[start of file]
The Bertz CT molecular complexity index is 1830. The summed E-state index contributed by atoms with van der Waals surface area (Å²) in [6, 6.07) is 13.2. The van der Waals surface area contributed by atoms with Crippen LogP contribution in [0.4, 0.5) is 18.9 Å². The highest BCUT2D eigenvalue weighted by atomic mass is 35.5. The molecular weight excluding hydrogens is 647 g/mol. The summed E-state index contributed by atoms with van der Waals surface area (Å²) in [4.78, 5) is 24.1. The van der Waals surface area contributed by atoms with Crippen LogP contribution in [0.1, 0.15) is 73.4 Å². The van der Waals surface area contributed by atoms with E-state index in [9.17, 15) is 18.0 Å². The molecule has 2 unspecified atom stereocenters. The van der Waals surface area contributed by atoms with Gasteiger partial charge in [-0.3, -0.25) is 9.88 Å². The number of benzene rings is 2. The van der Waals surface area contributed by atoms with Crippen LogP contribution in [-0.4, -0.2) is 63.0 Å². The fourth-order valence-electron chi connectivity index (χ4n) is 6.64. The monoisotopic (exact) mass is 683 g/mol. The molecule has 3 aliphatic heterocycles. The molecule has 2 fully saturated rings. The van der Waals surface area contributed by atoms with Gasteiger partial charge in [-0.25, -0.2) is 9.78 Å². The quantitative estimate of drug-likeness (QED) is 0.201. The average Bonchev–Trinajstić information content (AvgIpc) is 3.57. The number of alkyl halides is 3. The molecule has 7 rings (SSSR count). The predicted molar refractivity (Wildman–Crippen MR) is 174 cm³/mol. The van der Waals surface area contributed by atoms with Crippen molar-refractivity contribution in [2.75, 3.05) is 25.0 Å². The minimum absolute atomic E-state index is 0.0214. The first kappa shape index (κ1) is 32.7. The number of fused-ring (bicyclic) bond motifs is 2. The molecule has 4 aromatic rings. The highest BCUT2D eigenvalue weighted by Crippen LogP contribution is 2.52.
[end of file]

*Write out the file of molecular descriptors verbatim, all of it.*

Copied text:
The Bertz CT molecular complexity index is 1830. The summed E-state index contributed by atoms with van der Waals surface area (Å²) in [6, 6.07) is 13.2. The van der Waals surface area contributed by atoms with Crippen LogP contribution in [0.4, 0.5) is 18.9 Å². The highest BCUT2D eigenvalue weighted by atomic mass is 35.5. The molecular weight excluding hydrogens is 647 g/mol. The summed E-state index contributed by atoms with van der Waals surface area (Å²) in [4.78, 5) is 24.1. The van der Waals surface area contributed by atoms with Crippen LogP contribution in [0.1, 0.15) is 73.4 Å². The van der Waals surface area contributed by atoms with E-state index in [9.17, 15) is 18.0 Å². The molecule has 2 unspecified atom stereocenters. The van der Waals surface area contributed by atoms with Gasteiger partial charge in [-0.3, -0.25) is 9.88 Å². The number of benzene rings is 2. The van der Waals surface area contributed by atoms with Crippen LogP contribution in [-0.4, -0.2) is 63.0 Å². The fourth-order valence-electron chi connectivity index (χ4n) is 6.64. The monoisotopic (exact) mass is 683 g/mol. The molecule has 3 aliphatic heterocycles. The molecule has 2 fully saturated rings. The van der Waals surface area contributed by atoms with Gasteiger partial charge in [-0.25, -0.2) is 9.78 Å². The quantitative estimate of drug-likeness (QED) is 0.201. The average Bonchev–Trinajstić information content (AvgIpc) is 3.57. The number of alkyl halides is 3. The molecule has 7 rings (SSSR count). The predicted molar refractivity (Wildman–Crippen MR) is 174 cm³/mol. The van der Waals surface area contributed by atoms with Crippen molar-refractivity contribution in [2.75, 3.05) is 25.0 Å². The minimum absolute atomic E-state index is 0.0214. The first kappa shape index (κ1) is 32.7. The number of fused-ring (bicyclic) bond motifs is 2. The molecule has 4 aromatic rings. The highest BCUT2D eigenvalue weighted by Crippen LogP contribution is 2.52.